Turkey’s economy grew rapidly in 2022 thanks to buoyant consumer spending, according to data that underscores how President Recep Tayyip Erdoğan is prioritising growth over fighting high inflation.

Gross domestic product increased 5.6 per cent on an inflation-adjusted basis, Turkey’s official statistics office reported on Tuesday. The rate was higher than the 2.3 per cent recorded by the G7 group of advanced economies and the IMF’s forecast of 3.9 per cent for emerging markets.

The report, which covered the period before this month’s devastating earthquake, highlighted Erdoğan’s focus on pumping up economic output rather than following the path of most other countries, which have sacrificed growth in an effort to tame inflation through higher borrowing costs.

Consumer price growth in Turkey exceeded 85 per cent in October and remained at almost 60 per cent last month. Consumer spending, which makes up almost 60 per cent of Turkey’s economic output, rose 19.7 per cent in 2022. Consumers will during periods of high inflation often prefer to buy goods rather than wait for them to become more expensive.

Column chart of Year-on-year change in GDP (%) showing Turkey's economy continues growing quickly in 2022

Erdoğan faces the toughest election campaign of his two decades in power when Turks go the polls for a vote set for May 14, although some analysts expect the date to be put back because of the quake.

His government had boosted the minimum wage, public sector salaries and pushed up pensions in an effort to secure votes. “The way Turkey has adapted to its high-inflation environment has been through government support,” said Liam Peach, economist at Capital Economics in London.

Peach said the fast pace of consumer spending was a sign that Turkey’s economy was “overheating” as a result of fiscal support measures from the government and a series of sharp interest rate cuts last year.

Erdoğan’s insistence on slashing rates despite the high price growth and his government’s other unorthodox economic policy approaches inflamed the inflation problem, according to economists.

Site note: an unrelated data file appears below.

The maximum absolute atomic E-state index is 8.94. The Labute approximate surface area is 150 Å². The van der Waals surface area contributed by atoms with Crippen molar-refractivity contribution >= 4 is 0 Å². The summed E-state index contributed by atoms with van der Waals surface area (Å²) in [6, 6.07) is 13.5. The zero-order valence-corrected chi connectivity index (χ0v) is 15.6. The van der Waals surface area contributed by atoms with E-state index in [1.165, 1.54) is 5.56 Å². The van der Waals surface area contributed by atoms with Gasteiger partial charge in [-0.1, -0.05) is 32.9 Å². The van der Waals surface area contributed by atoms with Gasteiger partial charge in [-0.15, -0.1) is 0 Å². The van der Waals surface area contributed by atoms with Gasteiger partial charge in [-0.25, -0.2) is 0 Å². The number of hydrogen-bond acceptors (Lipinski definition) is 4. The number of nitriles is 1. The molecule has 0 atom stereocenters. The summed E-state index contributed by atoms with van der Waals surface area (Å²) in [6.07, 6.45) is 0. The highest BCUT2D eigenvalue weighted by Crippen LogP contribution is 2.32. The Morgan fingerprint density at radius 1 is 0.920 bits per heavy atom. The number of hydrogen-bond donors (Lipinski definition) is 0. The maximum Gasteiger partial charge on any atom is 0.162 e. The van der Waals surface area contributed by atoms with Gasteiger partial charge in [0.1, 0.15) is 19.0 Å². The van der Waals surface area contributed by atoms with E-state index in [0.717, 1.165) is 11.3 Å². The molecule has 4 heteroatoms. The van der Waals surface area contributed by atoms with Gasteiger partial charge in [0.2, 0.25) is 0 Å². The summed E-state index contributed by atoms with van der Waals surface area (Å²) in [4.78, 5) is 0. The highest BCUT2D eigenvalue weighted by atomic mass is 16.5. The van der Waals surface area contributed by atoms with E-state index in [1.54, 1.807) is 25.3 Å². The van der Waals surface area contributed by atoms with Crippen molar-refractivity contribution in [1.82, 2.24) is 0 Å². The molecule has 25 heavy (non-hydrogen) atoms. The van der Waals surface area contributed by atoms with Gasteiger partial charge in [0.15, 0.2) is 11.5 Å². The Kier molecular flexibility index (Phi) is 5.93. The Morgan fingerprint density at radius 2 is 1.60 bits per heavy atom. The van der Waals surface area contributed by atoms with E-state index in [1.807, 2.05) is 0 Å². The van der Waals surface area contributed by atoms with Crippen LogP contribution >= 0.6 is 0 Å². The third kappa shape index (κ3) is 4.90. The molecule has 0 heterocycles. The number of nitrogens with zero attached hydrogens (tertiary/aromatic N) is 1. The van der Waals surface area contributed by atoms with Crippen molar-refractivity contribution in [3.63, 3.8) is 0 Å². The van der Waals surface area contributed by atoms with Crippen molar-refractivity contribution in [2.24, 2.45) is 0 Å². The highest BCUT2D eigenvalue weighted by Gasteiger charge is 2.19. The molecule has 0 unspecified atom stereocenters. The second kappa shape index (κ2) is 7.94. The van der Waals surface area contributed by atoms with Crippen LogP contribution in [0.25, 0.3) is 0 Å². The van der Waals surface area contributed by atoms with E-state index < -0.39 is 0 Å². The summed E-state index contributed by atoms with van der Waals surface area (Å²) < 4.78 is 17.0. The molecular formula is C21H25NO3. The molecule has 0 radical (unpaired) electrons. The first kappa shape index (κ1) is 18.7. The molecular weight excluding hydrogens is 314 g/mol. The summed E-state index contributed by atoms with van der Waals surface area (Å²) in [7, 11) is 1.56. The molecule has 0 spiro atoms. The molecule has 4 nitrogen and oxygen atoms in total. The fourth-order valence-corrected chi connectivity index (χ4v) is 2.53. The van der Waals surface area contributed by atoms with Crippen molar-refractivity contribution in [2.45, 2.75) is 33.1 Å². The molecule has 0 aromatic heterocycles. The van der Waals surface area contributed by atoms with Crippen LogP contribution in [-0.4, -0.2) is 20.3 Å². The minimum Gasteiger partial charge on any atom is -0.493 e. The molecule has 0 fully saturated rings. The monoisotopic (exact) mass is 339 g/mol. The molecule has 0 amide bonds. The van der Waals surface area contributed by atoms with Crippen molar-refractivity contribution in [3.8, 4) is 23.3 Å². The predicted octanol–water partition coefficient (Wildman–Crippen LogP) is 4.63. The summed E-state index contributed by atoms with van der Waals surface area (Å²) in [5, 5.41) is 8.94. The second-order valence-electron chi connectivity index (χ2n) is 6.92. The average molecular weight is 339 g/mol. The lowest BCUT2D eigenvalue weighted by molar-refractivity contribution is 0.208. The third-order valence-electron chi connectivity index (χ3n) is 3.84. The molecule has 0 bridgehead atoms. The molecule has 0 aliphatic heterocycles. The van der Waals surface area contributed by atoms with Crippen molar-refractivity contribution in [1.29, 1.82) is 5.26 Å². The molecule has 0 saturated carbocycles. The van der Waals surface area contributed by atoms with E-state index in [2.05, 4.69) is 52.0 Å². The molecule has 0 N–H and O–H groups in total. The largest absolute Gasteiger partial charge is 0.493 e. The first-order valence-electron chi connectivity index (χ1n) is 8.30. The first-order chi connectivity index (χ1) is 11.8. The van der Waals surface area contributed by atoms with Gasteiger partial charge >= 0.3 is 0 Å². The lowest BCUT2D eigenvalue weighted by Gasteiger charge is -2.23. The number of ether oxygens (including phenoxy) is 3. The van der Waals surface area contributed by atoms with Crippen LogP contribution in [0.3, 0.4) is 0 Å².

The central bank cut interest rates again this month as it sought to shore up the economy against the effects of the devastating February 6 quake, which caused $34bn in physical damage, equivalent to about 3.8 per cent of Turkey’s 2022 GDP, the World Bank estimated.

Bar chart of Year-on-year change (%) showing Consumer spending leads Turkey's 2022 GDP growth

Analysts are still assessing the full impact of the disaster on Turkey’s economy, but many expect a short-term hit to growth followed by a fresh surge in government spending to fund the huge recovery effort. Turkey’s economic growth rate is forecast to ease to 2.7 per cent this year, according to economist estimates collated by FactSet, many of which were produced prior to the quake.

Trade was strong in 2022, with exports rising 9.1 per cent and imports increasing 7.9 per cent. However, trade turned into a drag at the end of last year, with exports falling on a quarter-on-quarter basis both in the final three months of 2022 and the previous three-month period.

Peach and many other economists say the lira, which has been propped up by central bank interventions and a series of government programmes to discourage holdings of foreign currency, remains too strong — hurting the competitiveness of Turkish exports.


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